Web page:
Favourite editors / IDEs

The inevitable “what’s your favourite editor and why” topic. I think all tech related forums have them!

I’ve been through a lot of them and, obviously, there is a time and a place for each. However, I seem to have bonded mostly to Emacs, especially in non window mode. I’ve gotten used to all the keyboard shortcuts and vast sea of extensions have been of great use. Not to turn this in a Vi vs Emacs as I also really do like vi as well. I’ve also dabbled with Sublime.

IDE wise, that’s quite easy. In day-to-day work, I’m a Python developer, so I use PyCharm because it is really a good product. For the most part “it just works” and has some really clever features build in, like deployment. I used to use Eclipse with PyDev, but after a year-and-a-bit of playing, could never get it stable (especially with the eGit plugin).

I have not tried emacs yet but seem to like vim. I like being able to press r and just replace a character or delte whole lines a few words and other things. also like easy to know how to undo changes.


And you cannot like emacs as well as vim. It is The Law.

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For me, I have done the vast majority of my Python programming in Geany. Before then it was GEdit. Highly recommended. :slight_smile:

More importantly, it is OK to not give a shit about either too. :wink:


Having the emacs vs vi argument is like arguing about petrol vs diesel. You’re fiddling while Rome burns. Some years from now, that choice will be totally irrelevant and basically incomprehensible to modern developers.

I was a Sublime person; I’m currently trying gedit; I may try Atom when they finallly give a shit about Ubuntu, but them taking so long is itself deincentivising.

What was that neat kickstarter-funded editor from a while back that was all about reducing clutter and focusing on the code, while also making it easier to jump into chunks of code such as functions and classes? Anyone know what I am talking about. It looked fantastic.

If we’re arguing about it, I might agree with you. I don’t see any arguing here thou. Just people expressing their tastes. As a sysadmin who dabbles in programming, Vim is my daily driver. Most systems have vi of some sort, and even Windows has gvim. I have to say that likely my preference is driven wholly by vim being ‘the one I started with’, but I love it all the same.

Yes, I don’t understand where GitHub get the impression that everyone programs on Macs now? Maybe they’ve got some stats…


Fedora should coin that name for their next release.


Well played, @joe, we’ll played.

I started to use vi because it was installed by default on most of the servers I had to work with.

I would love to dig more into it, but I am not a hardcore developer, so I’m never really in a situation where it’s worth to spend 20-30 minutes to learn about some new tricks in vi that will change my life forever to edit code (especially since if you don’t apply those tricks right away, you’ll forget them).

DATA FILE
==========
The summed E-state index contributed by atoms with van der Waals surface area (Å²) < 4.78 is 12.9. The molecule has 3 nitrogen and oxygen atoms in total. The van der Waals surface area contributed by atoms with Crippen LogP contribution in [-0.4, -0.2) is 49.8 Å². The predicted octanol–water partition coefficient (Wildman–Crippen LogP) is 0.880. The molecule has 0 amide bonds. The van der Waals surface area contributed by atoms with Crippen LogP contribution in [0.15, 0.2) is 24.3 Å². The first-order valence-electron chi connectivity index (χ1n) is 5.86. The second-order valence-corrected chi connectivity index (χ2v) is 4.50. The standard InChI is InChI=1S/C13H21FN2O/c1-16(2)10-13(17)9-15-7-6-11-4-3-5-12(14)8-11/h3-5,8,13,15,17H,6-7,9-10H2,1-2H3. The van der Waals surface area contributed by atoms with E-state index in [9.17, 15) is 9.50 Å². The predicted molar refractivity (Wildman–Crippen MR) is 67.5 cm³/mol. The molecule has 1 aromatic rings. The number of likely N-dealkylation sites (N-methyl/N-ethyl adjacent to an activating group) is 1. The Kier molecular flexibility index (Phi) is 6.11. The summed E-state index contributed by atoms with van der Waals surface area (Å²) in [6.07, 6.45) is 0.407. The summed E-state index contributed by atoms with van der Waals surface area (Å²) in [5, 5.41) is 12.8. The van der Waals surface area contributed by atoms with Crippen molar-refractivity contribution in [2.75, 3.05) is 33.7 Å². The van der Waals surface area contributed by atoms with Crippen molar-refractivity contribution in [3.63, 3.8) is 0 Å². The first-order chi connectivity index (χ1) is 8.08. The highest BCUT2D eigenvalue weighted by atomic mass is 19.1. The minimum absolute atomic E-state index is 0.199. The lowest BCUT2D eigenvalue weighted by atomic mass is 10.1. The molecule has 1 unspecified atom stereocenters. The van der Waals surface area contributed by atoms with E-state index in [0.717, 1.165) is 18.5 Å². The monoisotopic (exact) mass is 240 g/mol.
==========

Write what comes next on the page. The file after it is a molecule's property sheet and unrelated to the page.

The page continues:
Then I discovered Sublime Text and I liked it because of some wow! features like the multiple-line editor, which is very handy when you have to edit some tabular data or quickly modify the formatting of a bunch of line before including it in a report or something.

I would like to do some more Python, so I’ll try to see what interesting alternatives there are for this… I heard about Ninja IDE but never had a chance to give it a try…

I did so for the exact same reason, and I continue to do so. (Well, vim). I try and a new trick every few months, and so gradually get more advanced. I’ve tried graphical editors off and on, and they often have some nice features, but I keep coming back to Vim.

What code editor do I use? ITIL Change Advisory Board.

Anybody know the markdown for a smilie smoking a pipe?

Sublime is great. It has lots of great plugins available. From the command line, vim is where it’s at. NerdTree, syntastic, and airline are awesome.

Medit - but I mostly just edit shellscripts.
Of course, I have been spending so much time with R lately that I have been seeing more of Rstudio

I tried Ninja while learning Python. The autocomplete leaves a lot to be desired. I prefer to use sublime for my studies, may try atom someday, but not just yet.

I practically live in Sublime. I will be taking a close look at Atom when they finally get around to making it for not OSX though.

For scripts, html and so I like jEdit.
For Qt/QML, Qt Creator is absolutely perfect.
Visual Studio sucks!

Emacs, period. It is one of such IDEs where you are always learning a new thing, week after week.

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